Phew. For a moment few years there, we thought any device set up to operate on these so-called white spaces -- which have been vacated following the analog-to-digital TV transition -- would be forced to use spectrum sensing modules in order to ensure that no TV station was operating in areas in which it wanted to. Based on the FCC's Second Memorandum Opinion and Order, which was just published a few days back, it looks as if forthcoming white space devices will not be required to ping databases in order to make absolutely sure that it won't interfere with TV stations.

That's the long and short of it, which is fantastic (if not expected) news for device makers and anyone who despises red tape, but Ars Technica has taken an in-depth look at why the Commission made such a call. Indeed, the FCC's 2008 Order mandated that white space gadgets check in beforehand in order to "protect TV signals from interference." Essentially, the call that nixed this addition was the fact that this security ring would inadvertently provide "many wireless microphones systems that go to unlicensed use" -- things like wireless systems at churches, football games, concerts, etc. As with anything FCC-related, it's a long and wordy explanation, but those interested in the finer details are just one click away from the nitty-gritty.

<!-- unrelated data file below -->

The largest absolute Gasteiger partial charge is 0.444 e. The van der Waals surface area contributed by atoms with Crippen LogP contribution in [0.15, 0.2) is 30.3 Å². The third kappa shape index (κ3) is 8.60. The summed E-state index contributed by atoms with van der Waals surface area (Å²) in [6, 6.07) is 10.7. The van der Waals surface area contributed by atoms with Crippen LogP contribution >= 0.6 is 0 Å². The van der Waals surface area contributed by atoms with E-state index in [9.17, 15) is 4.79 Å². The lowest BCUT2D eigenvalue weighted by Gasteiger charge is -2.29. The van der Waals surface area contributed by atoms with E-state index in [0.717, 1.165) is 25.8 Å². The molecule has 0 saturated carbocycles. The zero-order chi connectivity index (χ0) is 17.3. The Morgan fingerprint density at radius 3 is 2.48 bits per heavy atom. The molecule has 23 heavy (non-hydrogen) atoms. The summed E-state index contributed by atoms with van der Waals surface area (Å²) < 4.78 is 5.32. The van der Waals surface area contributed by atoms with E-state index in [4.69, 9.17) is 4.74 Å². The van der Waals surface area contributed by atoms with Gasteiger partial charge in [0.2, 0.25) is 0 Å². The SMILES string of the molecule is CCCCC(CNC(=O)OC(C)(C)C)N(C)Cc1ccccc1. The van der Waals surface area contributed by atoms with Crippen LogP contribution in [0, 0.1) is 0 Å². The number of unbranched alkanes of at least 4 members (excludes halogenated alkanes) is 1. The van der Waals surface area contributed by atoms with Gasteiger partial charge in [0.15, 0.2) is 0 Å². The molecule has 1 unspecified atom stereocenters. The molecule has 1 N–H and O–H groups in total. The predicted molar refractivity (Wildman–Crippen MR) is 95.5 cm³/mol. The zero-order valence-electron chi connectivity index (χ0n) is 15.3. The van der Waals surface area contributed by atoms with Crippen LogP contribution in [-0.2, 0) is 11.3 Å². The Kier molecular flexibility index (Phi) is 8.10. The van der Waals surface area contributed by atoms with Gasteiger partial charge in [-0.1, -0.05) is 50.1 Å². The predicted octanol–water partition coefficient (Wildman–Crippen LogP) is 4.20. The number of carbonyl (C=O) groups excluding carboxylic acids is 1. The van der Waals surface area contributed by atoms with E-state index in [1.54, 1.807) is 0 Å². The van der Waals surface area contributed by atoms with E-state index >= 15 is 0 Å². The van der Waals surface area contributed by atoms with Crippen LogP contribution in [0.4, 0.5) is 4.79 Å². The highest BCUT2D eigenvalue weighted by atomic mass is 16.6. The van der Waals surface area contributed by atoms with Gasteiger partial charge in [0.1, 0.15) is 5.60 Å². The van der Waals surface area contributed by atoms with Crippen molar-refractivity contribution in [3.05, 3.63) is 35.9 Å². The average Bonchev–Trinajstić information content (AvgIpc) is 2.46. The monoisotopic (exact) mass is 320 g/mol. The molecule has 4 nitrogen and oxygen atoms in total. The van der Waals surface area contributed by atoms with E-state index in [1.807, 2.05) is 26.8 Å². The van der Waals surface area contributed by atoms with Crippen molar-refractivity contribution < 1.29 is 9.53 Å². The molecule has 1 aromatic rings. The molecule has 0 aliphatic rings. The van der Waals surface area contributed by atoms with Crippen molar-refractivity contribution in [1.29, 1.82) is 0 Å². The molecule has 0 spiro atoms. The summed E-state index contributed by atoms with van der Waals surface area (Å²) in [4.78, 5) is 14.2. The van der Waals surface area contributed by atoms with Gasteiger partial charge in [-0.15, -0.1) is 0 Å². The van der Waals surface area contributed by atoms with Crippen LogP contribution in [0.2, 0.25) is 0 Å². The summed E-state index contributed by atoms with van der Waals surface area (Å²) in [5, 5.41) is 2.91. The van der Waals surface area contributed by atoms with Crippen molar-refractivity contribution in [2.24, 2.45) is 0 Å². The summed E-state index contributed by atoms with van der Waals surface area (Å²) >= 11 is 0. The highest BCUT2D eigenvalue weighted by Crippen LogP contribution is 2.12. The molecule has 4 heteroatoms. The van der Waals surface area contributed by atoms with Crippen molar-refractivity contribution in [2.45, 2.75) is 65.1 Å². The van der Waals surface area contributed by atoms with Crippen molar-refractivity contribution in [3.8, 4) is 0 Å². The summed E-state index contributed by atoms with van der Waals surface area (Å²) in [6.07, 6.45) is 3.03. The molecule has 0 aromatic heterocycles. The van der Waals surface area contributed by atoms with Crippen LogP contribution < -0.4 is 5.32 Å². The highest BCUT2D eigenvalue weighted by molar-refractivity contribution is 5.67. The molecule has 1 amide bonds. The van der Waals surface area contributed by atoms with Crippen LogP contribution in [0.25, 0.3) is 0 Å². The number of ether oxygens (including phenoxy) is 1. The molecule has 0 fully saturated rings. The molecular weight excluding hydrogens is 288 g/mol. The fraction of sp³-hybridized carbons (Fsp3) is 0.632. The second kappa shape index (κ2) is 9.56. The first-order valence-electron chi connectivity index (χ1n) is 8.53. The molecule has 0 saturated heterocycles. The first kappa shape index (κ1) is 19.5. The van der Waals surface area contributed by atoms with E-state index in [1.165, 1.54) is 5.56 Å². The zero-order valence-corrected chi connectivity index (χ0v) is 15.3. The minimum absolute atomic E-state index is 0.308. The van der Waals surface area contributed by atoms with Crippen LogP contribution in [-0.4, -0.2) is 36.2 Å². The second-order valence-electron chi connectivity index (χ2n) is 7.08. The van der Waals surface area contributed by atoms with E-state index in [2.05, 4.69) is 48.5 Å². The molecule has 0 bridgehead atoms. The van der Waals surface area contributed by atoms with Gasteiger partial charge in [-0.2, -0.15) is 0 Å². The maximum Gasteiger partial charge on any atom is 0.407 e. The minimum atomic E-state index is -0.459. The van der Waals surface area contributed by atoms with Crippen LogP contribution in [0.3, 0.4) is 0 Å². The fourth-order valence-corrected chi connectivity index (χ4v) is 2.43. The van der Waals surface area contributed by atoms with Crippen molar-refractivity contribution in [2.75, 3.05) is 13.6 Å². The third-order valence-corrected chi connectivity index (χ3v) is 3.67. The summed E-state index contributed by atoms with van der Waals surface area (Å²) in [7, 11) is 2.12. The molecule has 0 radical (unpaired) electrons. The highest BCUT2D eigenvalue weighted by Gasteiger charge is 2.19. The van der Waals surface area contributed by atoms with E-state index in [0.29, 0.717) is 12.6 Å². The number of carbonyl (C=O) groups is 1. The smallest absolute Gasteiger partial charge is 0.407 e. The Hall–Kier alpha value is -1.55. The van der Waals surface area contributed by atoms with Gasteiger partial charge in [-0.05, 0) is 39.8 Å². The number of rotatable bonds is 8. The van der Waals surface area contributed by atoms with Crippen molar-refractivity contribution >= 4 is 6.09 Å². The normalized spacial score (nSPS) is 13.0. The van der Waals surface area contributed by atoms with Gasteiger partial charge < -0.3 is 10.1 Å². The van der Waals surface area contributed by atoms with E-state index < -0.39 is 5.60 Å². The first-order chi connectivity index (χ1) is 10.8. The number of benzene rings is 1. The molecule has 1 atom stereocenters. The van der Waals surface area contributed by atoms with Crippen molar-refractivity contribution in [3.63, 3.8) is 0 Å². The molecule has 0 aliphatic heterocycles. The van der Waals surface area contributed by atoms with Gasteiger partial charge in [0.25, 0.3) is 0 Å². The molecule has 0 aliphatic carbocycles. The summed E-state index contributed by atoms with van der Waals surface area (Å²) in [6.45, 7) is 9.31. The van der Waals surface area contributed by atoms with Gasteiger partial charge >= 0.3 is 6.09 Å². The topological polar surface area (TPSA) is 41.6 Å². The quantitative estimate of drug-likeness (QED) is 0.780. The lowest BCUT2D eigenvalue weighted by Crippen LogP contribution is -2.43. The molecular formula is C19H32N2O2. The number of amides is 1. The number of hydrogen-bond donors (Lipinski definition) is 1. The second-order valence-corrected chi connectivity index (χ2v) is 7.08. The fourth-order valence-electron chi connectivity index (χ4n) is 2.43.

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FCC: white space devices won't require spectrum sensing modules